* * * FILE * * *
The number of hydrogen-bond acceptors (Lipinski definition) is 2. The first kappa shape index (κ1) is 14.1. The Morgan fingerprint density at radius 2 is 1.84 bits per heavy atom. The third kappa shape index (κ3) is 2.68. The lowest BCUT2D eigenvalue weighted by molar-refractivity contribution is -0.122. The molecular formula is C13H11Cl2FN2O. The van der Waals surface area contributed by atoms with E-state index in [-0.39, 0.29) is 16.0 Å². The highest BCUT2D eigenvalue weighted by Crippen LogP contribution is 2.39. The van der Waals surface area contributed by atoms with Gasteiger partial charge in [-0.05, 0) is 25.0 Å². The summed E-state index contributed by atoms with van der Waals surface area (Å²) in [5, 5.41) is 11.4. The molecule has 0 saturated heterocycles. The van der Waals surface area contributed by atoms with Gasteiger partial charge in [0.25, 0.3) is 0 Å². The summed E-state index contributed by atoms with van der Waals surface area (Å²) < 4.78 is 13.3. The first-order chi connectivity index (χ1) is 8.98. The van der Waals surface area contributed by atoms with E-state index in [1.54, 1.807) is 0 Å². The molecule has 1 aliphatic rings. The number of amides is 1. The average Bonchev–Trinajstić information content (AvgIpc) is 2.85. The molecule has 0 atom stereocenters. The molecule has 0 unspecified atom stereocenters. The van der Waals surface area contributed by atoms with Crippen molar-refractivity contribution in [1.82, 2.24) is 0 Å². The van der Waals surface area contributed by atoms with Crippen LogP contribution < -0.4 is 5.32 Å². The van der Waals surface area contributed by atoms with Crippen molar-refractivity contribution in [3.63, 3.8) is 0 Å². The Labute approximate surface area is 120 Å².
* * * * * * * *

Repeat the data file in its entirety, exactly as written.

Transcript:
The number of hydrogen-bond acceptors (Lipinski definition) is 2. The first kappa shape index (κ1) is 14.1. The Morgan fingerprint density at radius 2 is 1.84 bits per heavy atom. The third kappa shape index (κ3) is 2.68. The lowest BCUT2D eigenvalue weighted by molar-refractivity contribution is -0.122. The molecular formula is C13H11Cl2FN2O. The van der Waals surface area contributed by atoms with E-state index in [-0.39, 0.29) is 16.0 Å². The highest BCUT2D eigenvalue weighted by Crippen LogP contribution is 2.39. The van der Waals surface area contributed by atoms with Gasteiger partial charge in [-0.05, 0) is 25.0 Å². The summed E-state index contributed by atoms with van der Waals surface area (Å²) in [5, 5.41) is 11.4. The molecule has 0 saturated heterocycles. The van der Waals surface area contributed by atoms with Gasteiger partial charge in [0.25, 0.3) is 0 Å². The summed E-state index contributed by atoms with van der Waals surface area (Å²) < 4.78 is 13.3. The first-order chi connectivity index (χ1) is 8.98. The van der Waals surface area contributed by atoms with E-state index in [1.54, 1.807) is 0 Å². The molecule has 1 aliphatic rings. The number of amides is 1. The average Bonchev–Trinajstić information content (AvgIpc) is 2.85. The molecule has 0 atom stereocenters. The molecule has 0 unspecified atom stereocenters. The van der Waals surface area contributed by atoms with Crippen molar-refractivity contribution in [1.82, 2.24) is 0 Å². The van der Waals surface area contributed by atoms with Crippen LogP contribution < -0.4 is 5.32 Å². The van der Waals surface area contributed by atoms with Crippen molar-refractivity contribution in [3.63, 3.8) is 0 Å². The Labute approximate surface area is 120 Å².